Crystalline Lens

The lens is a transparent structure in the eye that is suspended immediately behind the iris that brings rays of light to a focus on the retina. The crystalline lens is the name given to the natural lens that humans are born with. Small muscles attached to the lens can make the lens change shape, which allows the eyes to focus on near or far objects.

Elderly man examined by an ophthalmologist
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Also Known As: Crystalline lens

Functions of the Lens

The crystalline lens provides approximately one-third of the focusing power of the eye. The lens is flexible and its curvature can change by influence of the ciliary body. When it changes curvature, the lens gets thicker and the power increases so that the eye can focus on images at different distances. This change in focusing is called accommodation. When our eye looks at something at a very close distance to us, our ciliary body contracts and this loosens the lens zonules which hold the lens in place and the lens thickens. When the eye looks at images far away, the ciliary body relaxes, the lens zonules tighten back up and the lens decreases in thickness and this causes images far away to become in focus.

The Lens and Refraction

Refraction, or the bending of light inside the eye, occurs when light travels through lens. The light bends either outward or inward, depending on the lens. The lens then focuses images on the retina. If the lens causes the focus to occur behind the retina, farsightedness occurs. If the lens causes the focus to occur in front of the retina, nearsightedness occurs. Wearing glasses or contact lenses correct these vision problems.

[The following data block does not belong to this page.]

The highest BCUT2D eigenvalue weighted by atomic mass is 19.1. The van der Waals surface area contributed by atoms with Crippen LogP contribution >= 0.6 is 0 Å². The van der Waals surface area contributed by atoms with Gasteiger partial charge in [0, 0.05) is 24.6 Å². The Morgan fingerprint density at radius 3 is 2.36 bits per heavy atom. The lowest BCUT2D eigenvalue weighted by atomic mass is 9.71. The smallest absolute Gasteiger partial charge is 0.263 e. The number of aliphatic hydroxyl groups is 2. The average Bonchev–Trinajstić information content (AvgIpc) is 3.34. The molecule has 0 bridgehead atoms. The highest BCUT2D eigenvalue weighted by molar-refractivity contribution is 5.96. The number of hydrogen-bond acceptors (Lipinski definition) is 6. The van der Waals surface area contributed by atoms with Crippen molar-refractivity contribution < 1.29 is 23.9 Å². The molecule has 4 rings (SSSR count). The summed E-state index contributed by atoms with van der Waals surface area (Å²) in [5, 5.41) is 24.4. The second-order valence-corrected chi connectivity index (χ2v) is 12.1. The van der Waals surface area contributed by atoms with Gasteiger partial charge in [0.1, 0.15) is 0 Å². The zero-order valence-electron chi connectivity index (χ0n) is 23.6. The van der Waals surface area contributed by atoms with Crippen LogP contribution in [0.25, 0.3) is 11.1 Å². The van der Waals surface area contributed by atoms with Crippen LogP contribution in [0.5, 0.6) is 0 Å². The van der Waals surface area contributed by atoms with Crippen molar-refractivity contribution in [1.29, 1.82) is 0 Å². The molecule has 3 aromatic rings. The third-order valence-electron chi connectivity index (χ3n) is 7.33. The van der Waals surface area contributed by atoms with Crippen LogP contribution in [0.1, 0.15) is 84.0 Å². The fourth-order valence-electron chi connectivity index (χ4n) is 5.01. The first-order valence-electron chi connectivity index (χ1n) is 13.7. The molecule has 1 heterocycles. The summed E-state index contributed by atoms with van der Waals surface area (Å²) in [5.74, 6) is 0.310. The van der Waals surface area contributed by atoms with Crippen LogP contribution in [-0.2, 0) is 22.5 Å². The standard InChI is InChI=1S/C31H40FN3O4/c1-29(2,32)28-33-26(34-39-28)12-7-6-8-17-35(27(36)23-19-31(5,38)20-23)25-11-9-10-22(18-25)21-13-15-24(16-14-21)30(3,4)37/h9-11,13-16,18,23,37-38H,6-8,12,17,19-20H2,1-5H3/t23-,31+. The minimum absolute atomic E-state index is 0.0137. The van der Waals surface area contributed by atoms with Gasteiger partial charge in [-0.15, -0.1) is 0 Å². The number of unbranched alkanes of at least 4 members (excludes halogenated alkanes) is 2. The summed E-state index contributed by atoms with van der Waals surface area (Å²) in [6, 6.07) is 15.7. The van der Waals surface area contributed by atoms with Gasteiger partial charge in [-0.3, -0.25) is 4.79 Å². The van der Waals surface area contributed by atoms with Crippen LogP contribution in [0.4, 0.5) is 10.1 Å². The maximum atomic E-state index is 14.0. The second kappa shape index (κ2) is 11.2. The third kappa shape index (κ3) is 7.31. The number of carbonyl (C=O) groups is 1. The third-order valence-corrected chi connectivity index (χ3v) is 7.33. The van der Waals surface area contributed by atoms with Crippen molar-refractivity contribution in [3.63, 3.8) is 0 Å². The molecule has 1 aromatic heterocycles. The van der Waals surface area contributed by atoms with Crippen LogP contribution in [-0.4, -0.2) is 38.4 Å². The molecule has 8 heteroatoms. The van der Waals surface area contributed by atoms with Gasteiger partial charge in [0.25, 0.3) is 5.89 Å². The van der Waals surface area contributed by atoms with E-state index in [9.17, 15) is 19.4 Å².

The Lens and Presbyopia

Over time, the lens loses some of its elasticity. This loss causes the eye to lose some of its ability to focus on near objects. This condition is known as presbyopia. At around the age of 40, most people require reading glasses. Presbyopia is often referred to as "short arm syndrome" because people tend to hold reading material out away from the body to read it more easily. People who have presbyopia may complain of needing more light to read. Presbyopic eyes also feel fatigued and seem to tire more easily. Some presbyopic patients may also have fluctuating vision, as their eyes are attempting to overcompensate for the vision deficit.

Cataract of the Lens

A cataract is a clouding of the lens. Cataracts often develop as we age making the lens cloudy. Fortunately cataracts grow slowly, and may not affect vision for several years. By age 65, over 90 percent of people have a cataract. 

Cataract treatment involves replacing the cloudy lens. By removing the cloudy lens, vision improves along with quality of life. Cataract surgery involves extracting the cataract and inserting a new, clear lens implant in its place. The procedure is usually performed under local anesthesia on an outpatient basis, taking less than an hour in most cases.

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